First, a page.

Building up, but housing woes far from over
Housing starts, permits post surprise gain but weather in the Midwest resulted in false sign of strength.
NEW YORK (CNNMoney.com) -- Home building ticked up unexpectedly in March but economists cautioned that a look inside the numbers shows the worst is far from over for the battered housing sector.
Housing starts rose to an annual pace of 1.52 million in March, the Census Bureau reported, from a revised 1.51 million rate in February. Economists surveyed by Briefing.com had forecast the pace of building would slow to a 1.5 million rate in March.
But most of the country saw a decline from February's pace of housing starts. The South, which accounts for about half the nation's home building, showed a 3 percent decline, and building fell nearly 8 percent in both the Northeast and West.
The exception to that trend was the Midwest, where starts jumped 44 percent in the Midwest after a February reading that was the slowest in 16 years. Bad weather in the region in February and relatively good weather in March probably played a role in the jump, as builders tried to catch up with delayed projects.
"The Midwest number is somewhat outlandish," said David Seiders, chief economist for the National Association of Home Builders. "Clearly there were some weather gyrations. We know the region is not in some kind of resurgent mode.
"If you hadn't had the number in the Midwest, we would have been down from a February number that was revised lower," said Seiders. "And the March number is still below the original February number."
Building permits, often seen as a measure of builders' confidence in the market, edged up to an annual rate of 1.54 million in March from 1.53 million in February. The consensus forecast had been for permits to slow to a 1.52 million rate.
Despite the modest growth from February levels, both starts and permits were well below year-ago levels, as starts sank 23 percent and permits tumbled nearly 26 percent.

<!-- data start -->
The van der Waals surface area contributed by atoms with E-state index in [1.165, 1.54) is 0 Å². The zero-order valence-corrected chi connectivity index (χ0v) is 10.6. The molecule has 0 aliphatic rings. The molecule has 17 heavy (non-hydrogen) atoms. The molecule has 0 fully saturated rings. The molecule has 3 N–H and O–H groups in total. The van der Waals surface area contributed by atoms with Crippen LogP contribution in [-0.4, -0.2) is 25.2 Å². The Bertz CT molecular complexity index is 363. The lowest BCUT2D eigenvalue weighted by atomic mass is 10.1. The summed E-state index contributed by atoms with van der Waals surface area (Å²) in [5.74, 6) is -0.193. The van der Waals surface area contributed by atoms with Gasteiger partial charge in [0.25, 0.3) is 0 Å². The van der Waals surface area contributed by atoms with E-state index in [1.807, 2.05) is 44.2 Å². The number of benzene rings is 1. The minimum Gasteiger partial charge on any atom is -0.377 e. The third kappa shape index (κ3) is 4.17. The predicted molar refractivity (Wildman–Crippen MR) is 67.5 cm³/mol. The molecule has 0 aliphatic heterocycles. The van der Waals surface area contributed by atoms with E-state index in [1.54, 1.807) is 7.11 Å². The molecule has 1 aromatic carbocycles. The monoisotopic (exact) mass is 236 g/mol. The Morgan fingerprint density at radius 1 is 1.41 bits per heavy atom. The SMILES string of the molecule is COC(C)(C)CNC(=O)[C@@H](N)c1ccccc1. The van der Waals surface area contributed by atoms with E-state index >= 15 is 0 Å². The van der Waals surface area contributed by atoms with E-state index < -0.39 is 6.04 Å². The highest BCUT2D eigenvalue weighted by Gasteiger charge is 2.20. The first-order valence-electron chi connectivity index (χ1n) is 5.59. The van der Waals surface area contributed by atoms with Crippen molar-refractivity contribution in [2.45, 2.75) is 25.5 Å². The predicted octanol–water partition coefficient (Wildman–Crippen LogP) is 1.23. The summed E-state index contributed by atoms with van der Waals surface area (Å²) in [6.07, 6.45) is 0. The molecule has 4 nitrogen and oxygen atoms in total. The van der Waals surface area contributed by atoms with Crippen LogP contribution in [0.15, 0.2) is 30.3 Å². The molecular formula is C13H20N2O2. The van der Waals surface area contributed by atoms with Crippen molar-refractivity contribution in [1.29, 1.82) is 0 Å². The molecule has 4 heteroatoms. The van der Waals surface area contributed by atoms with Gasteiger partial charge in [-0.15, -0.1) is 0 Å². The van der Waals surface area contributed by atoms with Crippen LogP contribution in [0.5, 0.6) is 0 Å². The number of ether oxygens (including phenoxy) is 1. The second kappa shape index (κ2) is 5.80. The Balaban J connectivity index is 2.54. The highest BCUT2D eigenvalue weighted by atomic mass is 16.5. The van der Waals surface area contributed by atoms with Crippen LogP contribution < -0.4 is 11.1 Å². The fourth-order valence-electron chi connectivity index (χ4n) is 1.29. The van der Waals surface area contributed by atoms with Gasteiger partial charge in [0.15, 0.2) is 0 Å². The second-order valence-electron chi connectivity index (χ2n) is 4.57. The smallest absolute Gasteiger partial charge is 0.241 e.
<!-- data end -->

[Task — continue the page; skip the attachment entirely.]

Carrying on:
Bill Hampel, chief economist Credit Union National Association, said even with the slight improvement in starts and permits, it may be years too early to call a bottom to the home building market.
"I don't think it's going to plummet from here, but the outlook is very modest," he said. "We're going to have trouble beating this number in the next several months. And we may come in 1.4 million or fewer starts for all of 2007."
The March report left the pace of building in the first quarter down 5.5 percent from the fourth quarter of 2006, Seiders said, and down 30 percent from year-earlier levels.
"The fundamental trend is still slightly downward," he said. "The signals on the demand side of the market are not that reassuring." He said until there is sign of increased demand for new homes, the industry is better off with a relatively weak pace of building because it won't add to the glut of homes on the market.
A survey by the National Association of Home Builders released Monday showed that members' confidence fell to a four-month low in April. Problems in the subprime mortgage sector are seen adding to the problem of excess inventories of new homes.
The glut of new homes for sale on the market has slammed sales and profits of the nation's major builders. D.R. Horton (Charts), the nation's No. 2 home builder, reported last week that the number of new homes it sold in its fiscal second quarter sank nearly 37 percent, as it said it has yet to see the normal start of the spring home buying season.
No. 3 builder Pulte Homes (Charts) reported a loss in its most recent period, as did No. 4 Centex (Charts) and New Jersey-based Hovnanian Enterprises (Charts). No. 1 builder Lennar (Charts) and No. 5 KB Home (Charts) both reported losses in their quarters ending in November, although both returned to an operating profit in their most recent period.